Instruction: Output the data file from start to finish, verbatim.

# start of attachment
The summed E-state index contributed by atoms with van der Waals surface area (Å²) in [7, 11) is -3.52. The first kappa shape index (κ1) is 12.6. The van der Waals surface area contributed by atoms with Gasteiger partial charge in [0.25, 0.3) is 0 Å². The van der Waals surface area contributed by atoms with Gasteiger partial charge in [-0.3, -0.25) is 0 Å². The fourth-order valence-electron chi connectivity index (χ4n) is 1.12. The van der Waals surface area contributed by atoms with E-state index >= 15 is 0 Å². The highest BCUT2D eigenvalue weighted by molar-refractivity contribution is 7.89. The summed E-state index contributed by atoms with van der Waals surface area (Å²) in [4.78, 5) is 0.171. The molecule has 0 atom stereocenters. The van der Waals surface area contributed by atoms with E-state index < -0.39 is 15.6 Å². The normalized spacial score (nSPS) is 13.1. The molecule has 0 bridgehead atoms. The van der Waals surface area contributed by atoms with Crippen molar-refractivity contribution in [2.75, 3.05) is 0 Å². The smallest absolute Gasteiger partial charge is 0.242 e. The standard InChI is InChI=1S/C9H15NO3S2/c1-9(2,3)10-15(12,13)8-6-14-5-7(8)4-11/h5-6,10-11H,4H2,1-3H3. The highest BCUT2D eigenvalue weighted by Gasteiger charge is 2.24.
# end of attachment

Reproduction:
The summed E-state index contributed by atoms with van der Waals surface area (Å²) in [7, 11) is -3.52. The first kappa shape index (κ1) is 12.6. The van der Waals surface area contributed by atoms with Gasteiger partial charge in [0.25, 0.3) is 0 Å². The van der Waals surface area contributed by atoms with Gasteiger partial charge in [-0.3, -0.25) is 0 Å². The fourth-order valence-electron chi connectivity index (χ4n) is 1.12. The van der Waals surface area contributed by atoms with E-state index >= 15 is 0 Å². The highest BCUT2D eigenvalue weighted by molar-refractivity contribution is 7.89. The summed E-state index contributed by atoms with van der Waals surface area (Å²) in [4.78, 5) is 0.171. The molecule has 0 atom stereocenters. The van der Waals surface area contributed by atoms with E-state index < -0.39 is 15.6 Å². The normalized spacial score (nSPS) is 13.1. The molecule has 0 bridgehead atoms. The van der Waals surface area contributed by atoms with Crippen molar-refractivity contribution in [2.75, 3.05) is 0 Å². The smallest absolute Gasteiger partial charge is 0.242 e. The standard InChI is InChI=1S/C9H15NO3S2/c1-9(2,3)10-15(12,13)8-6-14-5-7(8)4-11/h5-6,10-11H,4H2,1-3H3. The highest BCUT2D eigenvalue weighted by Gasteiger charge is 2.24.